“My ideas are sparked by my passions—for the exotic (which I manage to find almost anywhere), for the particular details that make other people’s lives unforgettable.”—Suzanne Fisher StaplesSuzanne Fisher Staples...read more
“My ideas are sparked by my passions—for the exotic (which I manage to find almost anywhere), for the particular details that make other people’s lives unforgettable.”—Suzanne Fisher Staples
Suzanne Fisher Staples is the award-winning author whose novels for young adults include Haveli, the sequel to Shabanu; Dangerous Skies; and Shiva’s Fire. Before writing books, she worked for many years as a UPI correspondent in Asia, with stints in Pakistan, Afghanistan, and India.
ABOUT THE AUTHOR
I come from a literal family. Everybody says just what they mean, with few embellishments, regardless of who likes it, or whether it makes sense.
“How do you suppose that we ever ended up with a writer in this family?” my mother asks.
“Who knows?” I reply. “Anyway, I may be something else next year.” But it makes me wonder what exactly my family has had to do with my being a writer. Here are some things I remember about growing up among them.
My father and brother are engineers—they can tell you how anything works. When my brother won the Jermyn (Pennsylvania) Soap Box Derby race on the hill outside our house on Franklin Street, I was sure our family had reached its pinnacle of fame.
My mother, who acts and speaks without pretense or subtlety, is matter-of-factly brave and has an intuitive mind. You didn’t dare contemplate doing anything you weren’t supposed to do when she was around. “Don’t you even think about it,” she’d say. When I was twelve, Charlie Fron, our school bus driver, told me she was a good mother, and that she could make a whole busload of kids behave by just looking at them. I stood there a moment, breathing in the silage smell of the bus (Charlie kept it in his barn when the weather was cold) and thought my heart would burst with pride.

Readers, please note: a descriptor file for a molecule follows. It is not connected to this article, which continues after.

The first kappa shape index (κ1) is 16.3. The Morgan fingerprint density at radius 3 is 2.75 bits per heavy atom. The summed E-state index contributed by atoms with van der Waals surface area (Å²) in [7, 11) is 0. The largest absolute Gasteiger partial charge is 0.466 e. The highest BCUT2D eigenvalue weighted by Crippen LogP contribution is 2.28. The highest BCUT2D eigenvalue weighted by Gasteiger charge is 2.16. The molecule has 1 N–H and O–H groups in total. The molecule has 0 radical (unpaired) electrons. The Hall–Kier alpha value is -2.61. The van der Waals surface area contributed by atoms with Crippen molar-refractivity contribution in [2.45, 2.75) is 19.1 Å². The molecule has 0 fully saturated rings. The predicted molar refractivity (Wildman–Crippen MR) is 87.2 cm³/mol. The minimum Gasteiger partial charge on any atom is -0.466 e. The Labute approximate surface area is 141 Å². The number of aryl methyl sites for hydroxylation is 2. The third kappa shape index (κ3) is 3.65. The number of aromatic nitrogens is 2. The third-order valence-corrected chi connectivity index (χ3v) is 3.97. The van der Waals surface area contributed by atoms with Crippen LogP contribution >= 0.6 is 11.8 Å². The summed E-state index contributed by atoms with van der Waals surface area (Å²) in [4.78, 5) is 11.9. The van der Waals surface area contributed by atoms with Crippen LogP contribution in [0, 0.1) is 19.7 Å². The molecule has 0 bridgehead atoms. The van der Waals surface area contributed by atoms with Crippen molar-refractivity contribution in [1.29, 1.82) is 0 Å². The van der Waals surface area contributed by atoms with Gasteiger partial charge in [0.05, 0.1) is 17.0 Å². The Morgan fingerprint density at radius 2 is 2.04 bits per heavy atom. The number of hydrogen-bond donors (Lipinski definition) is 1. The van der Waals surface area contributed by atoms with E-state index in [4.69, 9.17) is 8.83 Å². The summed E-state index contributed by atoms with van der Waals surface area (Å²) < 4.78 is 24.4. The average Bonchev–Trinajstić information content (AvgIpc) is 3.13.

My father’s mother, Mema Fisher, was gentle and lovely—she knew about color and texture and mood. Her eye was always cocked for a shapely flower, even if it was a weed; her ear was always tuned to the sounds of the woods. She had a chaotic garden that was always in bloom, and I loved going to her sitting room to listen to our favorite songs (which included “Mockingbird Hill”) on her record player.
Mema Brittain, my other grandmother, and my aunt Elaine were compassionate women. They were capable of understanding and forgiving almost everything. Unlike the rest of my tall, large-boned family, they were delicate and feminine. I was a flower girl at Aunt Elaine’s wedding, and I treasured the weeks of preparation, during which the two of them introduced me to the mysteries of face creams and perfume and silk slips.
I found out much later why it was that my mother had absolutely nothing (except love) in common with the two of them—but that’s another story.
When I was small, I would float in the bathtub made especially for my very long father and create scenes in my head in which I would be a diva or a famous actress.
I lived to fish. In the summer, I got up before dawn and climbed into my bathing suit, shorts, and T-shirt. I’d spend every day on the dock in front of our summerhouse on Chapman Lake with a line in the water, daydreaming about all the exotic places I’d ever heard of, stopping only when it got hot to jump into the icy water. At night we’d go out with flashlights to pounce on nightcrawlers for the next day’s fishing. My sister Karen thought my activities were unspeakable. She and her friends met to paint their nails. (Another story, perhaps.)